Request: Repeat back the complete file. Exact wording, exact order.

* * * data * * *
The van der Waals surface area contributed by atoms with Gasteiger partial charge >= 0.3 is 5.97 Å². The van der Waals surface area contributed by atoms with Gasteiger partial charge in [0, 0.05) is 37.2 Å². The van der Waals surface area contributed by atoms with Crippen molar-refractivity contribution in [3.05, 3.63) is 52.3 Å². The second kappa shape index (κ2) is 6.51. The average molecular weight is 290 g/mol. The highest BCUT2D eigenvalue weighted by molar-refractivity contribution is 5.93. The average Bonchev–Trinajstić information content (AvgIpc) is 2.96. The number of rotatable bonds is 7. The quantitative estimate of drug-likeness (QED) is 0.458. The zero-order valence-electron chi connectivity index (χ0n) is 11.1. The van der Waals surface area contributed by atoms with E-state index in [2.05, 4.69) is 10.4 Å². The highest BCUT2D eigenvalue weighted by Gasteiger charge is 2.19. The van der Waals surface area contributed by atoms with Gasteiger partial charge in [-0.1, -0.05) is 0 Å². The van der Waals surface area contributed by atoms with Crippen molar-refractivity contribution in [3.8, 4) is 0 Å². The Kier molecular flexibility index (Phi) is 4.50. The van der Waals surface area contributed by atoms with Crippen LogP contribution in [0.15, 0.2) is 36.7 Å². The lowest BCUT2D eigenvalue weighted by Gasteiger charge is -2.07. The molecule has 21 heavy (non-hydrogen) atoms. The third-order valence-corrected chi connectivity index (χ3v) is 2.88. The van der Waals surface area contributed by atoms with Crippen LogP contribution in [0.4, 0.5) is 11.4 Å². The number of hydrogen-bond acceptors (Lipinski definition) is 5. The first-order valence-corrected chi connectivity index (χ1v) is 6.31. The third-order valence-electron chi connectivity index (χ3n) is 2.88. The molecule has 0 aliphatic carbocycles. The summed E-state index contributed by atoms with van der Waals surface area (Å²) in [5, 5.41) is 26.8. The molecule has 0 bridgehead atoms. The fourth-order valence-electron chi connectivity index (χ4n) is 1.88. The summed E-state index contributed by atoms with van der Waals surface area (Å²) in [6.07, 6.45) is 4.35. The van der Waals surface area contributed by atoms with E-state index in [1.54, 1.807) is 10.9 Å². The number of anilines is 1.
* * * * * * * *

The van der Waals surface area contributed by atoms with Gasteiger partial charge >= 0.3 is 5.97 Å². The van der Waals surface area contributed by atoms with Gasteiger partial charge in [0, 0.05) is 37.2 Å². The van der Waals surface area contributed by atoms with Crippen molar-refractivity contribution in [3.05, 3.63) is 52.3 Å². The second kappa shape index (κ2) is 6.51. The average molecular weight is 290 g/mol. The highest BCUT2D eigenvalue weighted by molar-refractivity contribution is 5.93. The average Bonchev–Trinajstić information content (AvgIpc) is 2.96. The number of rotatable bonds is 7. The quantitative estimate of drug-likeness (QED) is 0.458. The zero-order valence-electron chi connectivity index (χ0n) is 11.1. The van der Waals surface area contributed by atoms with E-state index in [2.05, 4.69) is 10.4 Å². The highest BCUT2D eigenvalue weighted by Gasteiger charge is 2.19. The van der Waals surface area contributed by atoms with Gasteiger partial charge in [-0.1, -0.05) is 0 Å². The van der Waals surface area contributed by atoms with Crippen molar-refractivity contribution in [3.8, 4) is 0 Å². The Kier molecular flexibility index (Phi) is 4.50. The van der Waals surface area contributed by atoms with Crippen LogP contribution in [0.15, 0.2) is 36.7 Å². The lowest BCUT2D eigenvalue weighted by Gasteiger charge is -2.07. The molecule has 21 heavy (non-hydrogen) atoms. The third-order valence-corrected chi connectivity index (χ3v) is 2.88. The van der Waals surface area contributed by atoms with Crippen LogP contribution in [0.4, 0.5) is 11.4 Å². The number of hydrogen-bond acceptors (Lipinski definition) is 5. The first-order valence-corrected chi connectivity index (χ1v) is 6.31. The third-order valence-electron chi connectivity index (χ3n) is 2.88. The molecule has 0 aliphatic carbocycles. The summed E-state index contributed by atoms with van der Waals surface area (Å²) in [5, 5.41) is 26.8. The molecule has 0 bridgehead atoms. The fourth-order valence-electron chi connectivity index (χ4n) is 1.88. The summed E-state index contributed by atoms with van der Waals surface area (Å²) in [6.07, 6.45) is 4.35. The van der Waals surface area contributed by atoms with E-state index in [1.54, 1.807) is 10.9 Å². The number of anilines is 1.